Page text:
A Year of Grief, 15 Seconds at a Time

After my dad’s murder, Instagram served as both my grief counselor and a surprising professional outlet.

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We got the call on December 29th, 2017. My dad, Major, was one of the fatalities in the shooting at his office; the other one was the man who shot him, and who died from a self-inflicted gun shot wound. My older sister and I watched my mom hang up the phone, barely getting out the words, “he’s gone.” We all grabbed each other, then collapsed onto the ground. We sobbed. We made guttural, animal sounds you’d never know one was capable of making. You can’t control where your mind goes at a moment like this. My first thought in that initial moment was, “He’ll never know what I do.”

I’m a songwriter. Not in like the “singer/songwriter/play at coffeeshops/beg your friends to come to your gigs” kind of way. I write songs for other people to sing. Ok, I write musicals. There. And, I’m actually pretty good at it. No braggies. But I’m also totally embarrassed by it. When I moved to New York eleven years ago to really give it a shot, any time someone outside the “industry” would ask me what I did, I’d simply say “music stuff.” Better yet, I’d just tell them what I did for my day job to pay the bills and leave the music part out altogether. People were understandably confused. My family was confused. My dad was so supportive…but confused.

Of course my dad knew I was a musician, and of course he knew I moved to New York to pursue this idea I had of being a Broadway composer. But seeing how he was a trial lawyer and I was, well, definitely not a trial lawyer, our mutual understanding of what the other one did all day long was sort of a mystery. I knew he went to court to represent plaintiffs, but, really, that’s about it. He knew I wrote music and lyrics, but I don’t think he knew what it meant professionally—or at least what it meant to me. He never pressed me about it. I suspect because he knew I wouldn’t have wanted him to. But also, I think, because he wanted me to feel that it didn’t make any difference to him what I did. For all he knew, I could have been a professional napper (not that there’s anything wrong with that), because I never shared any of my work with him.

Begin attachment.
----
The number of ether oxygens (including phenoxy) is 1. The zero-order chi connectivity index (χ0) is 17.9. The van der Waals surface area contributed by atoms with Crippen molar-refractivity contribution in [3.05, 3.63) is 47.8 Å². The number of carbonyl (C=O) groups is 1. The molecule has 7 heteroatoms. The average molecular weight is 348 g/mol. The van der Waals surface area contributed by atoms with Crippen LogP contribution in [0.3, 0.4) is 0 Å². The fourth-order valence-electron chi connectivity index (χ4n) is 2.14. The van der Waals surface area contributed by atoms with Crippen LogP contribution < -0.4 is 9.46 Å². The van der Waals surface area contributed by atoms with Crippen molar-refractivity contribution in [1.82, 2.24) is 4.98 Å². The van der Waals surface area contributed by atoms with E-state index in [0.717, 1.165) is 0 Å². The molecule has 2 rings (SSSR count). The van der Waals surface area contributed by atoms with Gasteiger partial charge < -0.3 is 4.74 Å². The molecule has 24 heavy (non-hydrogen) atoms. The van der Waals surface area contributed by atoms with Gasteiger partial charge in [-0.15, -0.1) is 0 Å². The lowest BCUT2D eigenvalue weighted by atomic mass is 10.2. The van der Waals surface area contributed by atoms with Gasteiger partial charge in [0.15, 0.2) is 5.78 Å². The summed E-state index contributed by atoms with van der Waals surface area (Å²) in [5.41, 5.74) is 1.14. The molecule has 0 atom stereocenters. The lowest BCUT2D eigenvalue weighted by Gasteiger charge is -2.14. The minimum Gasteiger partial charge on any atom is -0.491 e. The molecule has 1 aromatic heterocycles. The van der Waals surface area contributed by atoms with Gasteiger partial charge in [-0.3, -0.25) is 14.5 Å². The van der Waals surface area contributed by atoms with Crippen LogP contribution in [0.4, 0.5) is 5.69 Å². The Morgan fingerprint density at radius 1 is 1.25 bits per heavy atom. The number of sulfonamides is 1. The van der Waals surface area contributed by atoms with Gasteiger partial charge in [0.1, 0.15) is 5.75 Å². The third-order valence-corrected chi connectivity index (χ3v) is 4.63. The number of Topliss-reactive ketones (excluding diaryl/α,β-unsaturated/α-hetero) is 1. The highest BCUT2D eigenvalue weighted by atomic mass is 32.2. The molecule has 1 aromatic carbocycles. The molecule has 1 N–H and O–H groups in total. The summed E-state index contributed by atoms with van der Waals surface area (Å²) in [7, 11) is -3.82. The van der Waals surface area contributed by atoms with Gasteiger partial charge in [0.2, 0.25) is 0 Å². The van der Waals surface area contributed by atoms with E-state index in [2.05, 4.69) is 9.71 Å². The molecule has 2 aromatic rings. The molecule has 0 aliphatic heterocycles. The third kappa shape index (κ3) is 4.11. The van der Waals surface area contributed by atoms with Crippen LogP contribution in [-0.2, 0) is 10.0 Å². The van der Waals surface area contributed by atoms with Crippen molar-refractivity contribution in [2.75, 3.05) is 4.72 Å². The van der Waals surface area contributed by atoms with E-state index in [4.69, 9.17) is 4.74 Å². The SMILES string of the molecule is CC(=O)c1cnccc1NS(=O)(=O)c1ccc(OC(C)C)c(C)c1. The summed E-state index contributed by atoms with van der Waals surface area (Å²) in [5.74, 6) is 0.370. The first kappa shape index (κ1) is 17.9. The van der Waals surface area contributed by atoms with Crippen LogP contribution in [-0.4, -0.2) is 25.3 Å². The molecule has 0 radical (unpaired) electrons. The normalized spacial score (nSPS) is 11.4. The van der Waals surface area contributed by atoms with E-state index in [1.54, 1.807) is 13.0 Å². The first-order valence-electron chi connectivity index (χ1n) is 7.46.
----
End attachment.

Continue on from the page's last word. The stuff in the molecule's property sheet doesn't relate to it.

Ryan, age 12, and his dad, Major

The man was nothing but supportive, maybe even too supportive at times (thanks for those random “laundry money” checks every now and then, btw). He never questioned my intentions and goals, and I genuinely think he believed I was talented. Once, I won an itty-bitty award and the next day I had several emails of congratulations from friends of his I’d never heard of before. All he ever wanted was for me to show him something, anything. Not to prove that I was actually spending my days being productive but rather because he was genuinely interested and proud. So why did I never really let him in? I think I thought that somewhere deep down in that slight paunch of his, there was the slightest tinge of disappointment, masked by uber support, that I never followed in his footsteps. Just like writing music was my dream, I believe his dream was for my name to be followed by Esq.

And so, it became my ultimate dream to show my dad that I was doing what I was meant to do, but only once my name was up on that marquee. I wasn’t interested in him trying to understand all the syrupy-slow steps it took to get there. So I’d give excuses (“you won’t get it out of context”, “the demos are performed live and the sound quality is really bad”), and the truth (“I want you to be there and hear it for real on opening night”). But opening night was a never-ending dangling carrot, and opening night never came, at least during his lifetime. I spent all these years thinking he wasn’t ready to listen, that he would’ve needed something more tangible and flashier than the songs themselves; now I know it was I who wasn’t ready, to let him in.